: >I was wondering if those so-called membership functions can
: >be regarded as some kind of probability functions?
: >I have to admit I don't know much about fuzzy logic, but
: >at a first glance it seemed to me that there is a close
: >relationship between fuzzy logic and probability theory.
: >Am I right?
: Starting out a reqquest in this forum with "so-called" membership functions
: will not produce a wealth of information your way. Further, most of us are so
: god damn tired of debating fuzzy versus probabilty with people who haven't
: even bothered to learn anything about fuzzy logic (like yourself) that we
: flatly refuse to do it. This is not a flame, its just a howl of indignation,
: anger, and frustration.
: Go read the FAQ. Go get Kosko or Klir's excellent books on Fuzzy Logic.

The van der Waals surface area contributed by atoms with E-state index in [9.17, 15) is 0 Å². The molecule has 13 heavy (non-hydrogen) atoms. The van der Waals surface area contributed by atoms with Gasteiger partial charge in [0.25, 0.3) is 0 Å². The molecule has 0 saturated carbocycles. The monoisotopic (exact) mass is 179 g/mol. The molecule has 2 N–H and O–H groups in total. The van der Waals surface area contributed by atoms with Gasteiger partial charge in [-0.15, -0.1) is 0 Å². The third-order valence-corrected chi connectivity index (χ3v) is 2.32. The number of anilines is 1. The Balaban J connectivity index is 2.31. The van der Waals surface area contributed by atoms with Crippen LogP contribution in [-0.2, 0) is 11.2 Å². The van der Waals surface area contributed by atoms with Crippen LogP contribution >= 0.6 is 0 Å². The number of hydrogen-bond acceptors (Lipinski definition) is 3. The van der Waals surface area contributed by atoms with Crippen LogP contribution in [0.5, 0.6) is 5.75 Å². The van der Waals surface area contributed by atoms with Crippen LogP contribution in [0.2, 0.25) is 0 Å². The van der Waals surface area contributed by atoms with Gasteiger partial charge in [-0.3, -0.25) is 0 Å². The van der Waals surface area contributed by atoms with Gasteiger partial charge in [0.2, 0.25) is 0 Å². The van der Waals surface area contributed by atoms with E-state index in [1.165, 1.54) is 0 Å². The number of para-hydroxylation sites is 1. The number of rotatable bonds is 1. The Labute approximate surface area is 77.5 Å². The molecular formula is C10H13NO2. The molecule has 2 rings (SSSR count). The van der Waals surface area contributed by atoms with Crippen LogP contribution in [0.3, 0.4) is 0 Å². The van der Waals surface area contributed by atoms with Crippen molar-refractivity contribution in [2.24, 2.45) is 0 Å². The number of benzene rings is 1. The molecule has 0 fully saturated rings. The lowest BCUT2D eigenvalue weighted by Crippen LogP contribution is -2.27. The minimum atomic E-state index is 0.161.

: Learn something about the subject.
However provocatively phrased, Mr. Jakob's question is a fair one.
You can of course claim fuzzy logic to be whatever you want it
to be, axiomatized in whatever way seems preferred by two or more
fuzzicists at the moment. However, to the extent that fuzzy logic
attempts to model certain aspects of natural-language semantics,
there is an external reality out there that exists quite independently
of any received theory of the moment. It is by reference to its application to
that empirical domain that fuzzy logic as theory, as opposed to
axiomatic construct, must ultimately be judged. If "membership
function" stands for anything in the real world, in principle observable,
then Mr. Jakobs is entitled to the scepticism implicit in his
infelicitous choice of phrase. However heartfelt the anger and
frustration which propel it, a howl of indignation in response
is no defense of any theory that purports to model a real-world,
observable phenomenon.
Is he right, or not? If not, why not? Or is the refusal to debate
the subject not limited to those who haven't bothered to learn anything
about fuzzy logic?
: Earl Cox
Regards,
S. F. Thomas